Following WWII, Berlin was a pile of rubble. They now has 12 artificial 'mountains' outside of Berlin. They are really piles of rubble removed from the city. Each of the 'protecting powers' (Britain, America, and Russia) needed to rebuilt their parts of Berlin. Russia wasn't too happy with Germany, though. Russia was the country that lost the most lives to the war. So early in the reconstruction period, when people were homeless and hungry, the Russians built a gigantic Russian Embassy in Berlin, which is their biggest embassy anywhere. For that matter, the buildings in the east (which was the Russian section) were never restored to perfect condition. It was just after Germany was reunified that real reconstruction took place in east Berlin. Boris showed us one of his favorite bars, which is in a building that still has original WWII bomb damage. While walking down the road, we would see perfectly normal buildings next to ones that had bunches of exposed bricks and holes and stuff. He said that when he moved to Berlin 5 years ago, all the building in the area were delapidated. All the nice looking buildings had been renovated since then.

He couldn't stop telling us that we were in Berlin during a very exciting time when everything was being replace and rebuild etc. In another 5 years, everything is going to look completely different For that matter, the Reichtstadt (the parliament building) had just been built in the last 5 years. And just down the road were two other gigantic government building (one was the chancellor's office) that were just as new. And each of these building cost hundreds of millions of dollars. I remember he said one of them was $480 million. He took us to a museum that had a cool exhibit. It had a display and two wheels. As you turned one wheel, you went forward and backward along a timeline. You could pick a date, such as December 17, 1999. On the display would be a picture of the construction area on that date. As you turned the other wheel, the picture would rotate; it was a 360 degree panoramic of the area. Oh, we saw so much other stuff that day. I was really suffering information overload by the end of the day.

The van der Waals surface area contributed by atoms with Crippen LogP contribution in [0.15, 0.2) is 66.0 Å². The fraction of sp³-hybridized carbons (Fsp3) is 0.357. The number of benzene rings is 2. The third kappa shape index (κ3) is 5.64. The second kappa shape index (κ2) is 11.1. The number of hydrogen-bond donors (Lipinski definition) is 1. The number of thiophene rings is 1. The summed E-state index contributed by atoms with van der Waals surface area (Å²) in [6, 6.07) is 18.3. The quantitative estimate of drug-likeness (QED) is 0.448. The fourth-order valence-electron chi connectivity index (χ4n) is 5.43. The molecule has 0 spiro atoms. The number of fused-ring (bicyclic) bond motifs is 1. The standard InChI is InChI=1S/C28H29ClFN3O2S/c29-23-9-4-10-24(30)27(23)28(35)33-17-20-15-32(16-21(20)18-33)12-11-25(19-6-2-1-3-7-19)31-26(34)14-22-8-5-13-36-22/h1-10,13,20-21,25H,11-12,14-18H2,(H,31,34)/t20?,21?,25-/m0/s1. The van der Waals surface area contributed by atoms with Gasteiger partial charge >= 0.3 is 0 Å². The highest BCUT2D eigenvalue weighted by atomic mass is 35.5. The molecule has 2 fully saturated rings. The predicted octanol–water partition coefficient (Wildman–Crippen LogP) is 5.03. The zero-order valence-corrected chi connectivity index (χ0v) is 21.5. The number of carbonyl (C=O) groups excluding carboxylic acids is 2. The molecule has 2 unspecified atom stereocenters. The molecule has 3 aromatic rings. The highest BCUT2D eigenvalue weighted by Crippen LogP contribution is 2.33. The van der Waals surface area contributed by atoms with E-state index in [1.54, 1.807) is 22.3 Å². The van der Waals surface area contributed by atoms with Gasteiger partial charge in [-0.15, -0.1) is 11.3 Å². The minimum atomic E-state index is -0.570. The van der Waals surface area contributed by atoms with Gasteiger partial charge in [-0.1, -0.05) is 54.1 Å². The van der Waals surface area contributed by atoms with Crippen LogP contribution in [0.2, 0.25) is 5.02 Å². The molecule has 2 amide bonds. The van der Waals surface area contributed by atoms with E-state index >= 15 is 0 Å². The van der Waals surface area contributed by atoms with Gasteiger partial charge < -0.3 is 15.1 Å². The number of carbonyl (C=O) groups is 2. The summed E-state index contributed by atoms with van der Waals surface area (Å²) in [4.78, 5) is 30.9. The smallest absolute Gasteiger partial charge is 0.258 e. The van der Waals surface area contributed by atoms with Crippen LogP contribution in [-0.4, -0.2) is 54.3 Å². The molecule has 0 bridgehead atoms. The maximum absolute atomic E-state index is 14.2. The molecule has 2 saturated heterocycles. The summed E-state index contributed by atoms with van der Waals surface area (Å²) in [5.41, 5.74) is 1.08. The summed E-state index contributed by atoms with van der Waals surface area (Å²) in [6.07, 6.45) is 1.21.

The people on the tour were pretty friendly. I talked with Jessie and Danny, the two from Texas. They seemed to be a couple, although I didn't actually ask. She had graduated from college at the beginning of the week. As a graduation present, her parents were paying for her 6-week vacation in Europe. Danny thought Jessie's brother got a better deal when he had graduated from college: a new car. But Jessie said she already had a car. ;)
Next:Weekend 8 - Berlin - Day 3 (Mon, 26 May 2003)
Previous:Weekend 8 - Berlin - Day 1 (Sat, 24 May 2003)

E-mail me at david@sickmiller.com
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I was looking for some information so I looked her.
idd no pics but it doesn't sucks!

I'm from holland and almost everyone is a jurk there :P

I alway's thought that english/american people hate to use words like stfu and sux.... :S
Mon, 3 Apr 2006
yall-this is a fricken good website. and its for kids, ok? if u got a problem with that, jus piss of loser!
hey kiddos-this is a wicked good website!! k'mon dudes!
Tue, 31 May 2005
where's the pics??????????????
Wed, 27 Apr 2005
wow thats interesting i guess its just some who dont apreciate the words of war theyd much rather see the destruction but if you have a vivid mind you can picture it all so dont get too discouraged i liked it
Fri, 8 Apr 2005
no pictures!
Sat, 12 Mar 2005
this is good
Fri, 4 Mar 2005
This site doesn't have any picture and i was looking for picture so i looked at this site

Thu, 3 Feb 2005
This is terrible!!!!
Fri, 31 Dec 2004